Behavioral Therapy

Respite from ADHD Parenting

Everyone in our family benefits from time away from the demands of parenting a child with special needs, to rest and recharge.

Children painting outside during summer to slow down learning loss
Children painting outside

As parents of kids with ADHD, we try to reinforce positive behavior by catching our children being good; making good choices, behaving in a positive manner. Since I’m sometimes quick to criticize the individuals or institutions that work with Natalie, I thought it was time I caught them being good too! So, in that spirit, I’d like to commend the developers of Iowa’s Children’s Mental Health Waiver for allowing recipient families the option to choose their own respite providers.

Through the Waiver, our family is allotted a certain number of hours per month of respite; time away from the demands of parenting a child with special needs, to rest and recharge, and in our case, to devote some time and attention to our non-ADHD son, Aaron.

For Natalie, it’s a chance to escape from her crab-apple mom, and to receive positive, one-on-one attention from other adults.

Natalie has some problems with separation anxiety, so time away could easily be a negative rather than a positive, in her mind. In an effort to make respite as pleasurable for Natalie as it is for me, I hand-pick the adults who care for her. Right now, we’re blessed to have four fantastic people registered with The Respite Connection, to work with Natalie: Natalie’s Aunt Ann (my older sister), Natalie’s cousin Hannah (my 20 year old niece), Natalie’s former daycare teacher Allie, and Nat’s former occupational therapist, Summer.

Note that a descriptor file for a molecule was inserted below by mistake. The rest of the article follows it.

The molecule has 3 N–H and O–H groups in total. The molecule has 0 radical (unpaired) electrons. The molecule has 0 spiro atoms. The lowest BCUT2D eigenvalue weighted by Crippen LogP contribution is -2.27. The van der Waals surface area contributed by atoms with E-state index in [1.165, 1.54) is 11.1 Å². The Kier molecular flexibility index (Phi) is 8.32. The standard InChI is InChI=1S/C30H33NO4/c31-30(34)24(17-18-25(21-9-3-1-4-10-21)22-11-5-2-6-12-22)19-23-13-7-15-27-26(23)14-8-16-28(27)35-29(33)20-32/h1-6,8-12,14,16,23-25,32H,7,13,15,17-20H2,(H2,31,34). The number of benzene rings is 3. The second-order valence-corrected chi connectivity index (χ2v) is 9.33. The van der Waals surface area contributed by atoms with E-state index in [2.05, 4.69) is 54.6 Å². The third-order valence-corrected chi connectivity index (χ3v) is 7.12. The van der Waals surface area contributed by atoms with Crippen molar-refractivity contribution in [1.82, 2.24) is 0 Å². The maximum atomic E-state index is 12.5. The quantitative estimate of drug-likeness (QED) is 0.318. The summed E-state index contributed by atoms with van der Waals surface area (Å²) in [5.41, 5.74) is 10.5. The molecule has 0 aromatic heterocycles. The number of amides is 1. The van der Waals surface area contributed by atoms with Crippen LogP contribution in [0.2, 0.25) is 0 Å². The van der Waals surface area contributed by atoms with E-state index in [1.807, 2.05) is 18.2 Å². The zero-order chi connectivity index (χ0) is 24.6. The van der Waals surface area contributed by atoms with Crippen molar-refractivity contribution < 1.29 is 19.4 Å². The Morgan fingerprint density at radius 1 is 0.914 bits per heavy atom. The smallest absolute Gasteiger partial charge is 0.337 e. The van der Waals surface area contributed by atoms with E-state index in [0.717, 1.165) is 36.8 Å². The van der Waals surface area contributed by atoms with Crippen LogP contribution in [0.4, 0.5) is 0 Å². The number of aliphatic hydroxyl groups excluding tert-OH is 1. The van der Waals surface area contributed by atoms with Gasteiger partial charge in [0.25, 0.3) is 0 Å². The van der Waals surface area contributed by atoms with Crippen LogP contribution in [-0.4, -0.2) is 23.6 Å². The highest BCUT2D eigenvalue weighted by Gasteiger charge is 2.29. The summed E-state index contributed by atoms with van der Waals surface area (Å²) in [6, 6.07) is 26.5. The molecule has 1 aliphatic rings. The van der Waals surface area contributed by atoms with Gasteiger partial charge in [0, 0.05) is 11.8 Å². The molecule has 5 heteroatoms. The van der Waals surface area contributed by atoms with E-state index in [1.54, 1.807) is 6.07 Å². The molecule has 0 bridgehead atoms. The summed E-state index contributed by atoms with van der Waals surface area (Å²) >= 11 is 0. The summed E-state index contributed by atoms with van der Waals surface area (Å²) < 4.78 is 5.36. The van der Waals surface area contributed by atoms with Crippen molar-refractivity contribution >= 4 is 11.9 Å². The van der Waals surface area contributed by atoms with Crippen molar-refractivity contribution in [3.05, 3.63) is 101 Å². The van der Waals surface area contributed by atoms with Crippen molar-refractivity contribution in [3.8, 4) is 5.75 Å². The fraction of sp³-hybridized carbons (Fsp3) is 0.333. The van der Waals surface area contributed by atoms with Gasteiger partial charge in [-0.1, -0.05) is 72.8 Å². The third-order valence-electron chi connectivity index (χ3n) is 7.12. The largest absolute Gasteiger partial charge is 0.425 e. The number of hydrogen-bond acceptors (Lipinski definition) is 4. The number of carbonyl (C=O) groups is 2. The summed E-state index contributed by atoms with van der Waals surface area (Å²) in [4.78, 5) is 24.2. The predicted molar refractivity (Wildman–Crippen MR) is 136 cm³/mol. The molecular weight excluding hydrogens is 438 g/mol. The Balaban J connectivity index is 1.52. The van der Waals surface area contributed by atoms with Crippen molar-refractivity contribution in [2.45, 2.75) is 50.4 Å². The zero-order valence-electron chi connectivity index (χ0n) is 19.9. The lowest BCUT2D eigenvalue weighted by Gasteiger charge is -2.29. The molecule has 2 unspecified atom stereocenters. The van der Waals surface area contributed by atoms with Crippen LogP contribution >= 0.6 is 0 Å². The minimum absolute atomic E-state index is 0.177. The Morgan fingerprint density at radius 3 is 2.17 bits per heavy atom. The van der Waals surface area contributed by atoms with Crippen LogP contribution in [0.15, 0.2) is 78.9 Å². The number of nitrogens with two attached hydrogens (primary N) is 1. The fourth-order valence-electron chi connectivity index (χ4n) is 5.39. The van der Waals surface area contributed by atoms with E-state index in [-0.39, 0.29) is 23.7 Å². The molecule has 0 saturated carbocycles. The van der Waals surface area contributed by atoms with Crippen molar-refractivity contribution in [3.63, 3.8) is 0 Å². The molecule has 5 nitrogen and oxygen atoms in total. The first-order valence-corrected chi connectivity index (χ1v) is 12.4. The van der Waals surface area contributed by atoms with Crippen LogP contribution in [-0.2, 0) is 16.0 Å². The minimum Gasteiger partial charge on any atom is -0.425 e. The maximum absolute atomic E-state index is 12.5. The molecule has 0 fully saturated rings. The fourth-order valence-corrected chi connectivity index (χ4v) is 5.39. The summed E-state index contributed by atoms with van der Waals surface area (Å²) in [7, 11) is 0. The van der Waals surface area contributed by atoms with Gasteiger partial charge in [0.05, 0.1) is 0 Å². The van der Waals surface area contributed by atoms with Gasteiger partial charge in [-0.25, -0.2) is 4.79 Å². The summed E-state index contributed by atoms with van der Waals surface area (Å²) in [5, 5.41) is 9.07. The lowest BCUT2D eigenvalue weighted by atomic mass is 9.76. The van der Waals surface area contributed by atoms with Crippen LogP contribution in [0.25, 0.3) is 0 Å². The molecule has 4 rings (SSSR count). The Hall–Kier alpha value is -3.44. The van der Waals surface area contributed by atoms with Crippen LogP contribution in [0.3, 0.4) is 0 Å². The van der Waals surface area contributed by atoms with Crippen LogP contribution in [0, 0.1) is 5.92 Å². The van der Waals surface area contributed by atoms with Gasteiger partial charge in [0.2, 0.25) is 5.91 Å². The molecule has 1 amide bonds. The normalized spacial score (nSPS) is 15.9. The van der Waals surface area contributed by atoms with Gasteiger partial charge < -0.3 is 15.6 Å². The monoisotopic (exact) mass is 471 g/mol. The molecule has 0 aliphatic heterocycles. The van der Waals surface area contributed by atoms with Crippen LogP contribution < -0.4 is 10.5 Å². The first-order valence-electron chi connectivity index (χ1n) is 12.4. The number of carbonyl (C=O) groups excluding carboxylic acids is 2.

Summer joined the crew most recently. After cutting back the number of days she works in order to spend more time with her toddler son, and after Natalie’s discharge from services negated issues with professional boundaries, Summer said she’d be open to providing some occasional childcare. Her son would enjoy having a playmate, she said, and she could earn some extra money without taking time away from him. How about providing respite, I suggested. She talked it over with her husband, researched what it would take as far as training and time commitment, and finally applied. Natalie spent the afternoon with Summer and her family on Sunday, for the first time, and had a fantastic time.

“Did you like playing with Emmett?” I asked. “I LOVE Emmett!” Natalie replied.

Two members of our family, a much-loved young teacher, a skilled, caring professional — we couldn’t be luckier. I couldn’t possibly feel any better about how Natalie spends her time, or with whom she spends it, while our family takes time for respite.

So, many thanks to the folks at the Iowa Department of Human Services for allowing me to choose people who Natalie already knows and loves to provide our family’s respite. You’ve been caught being good!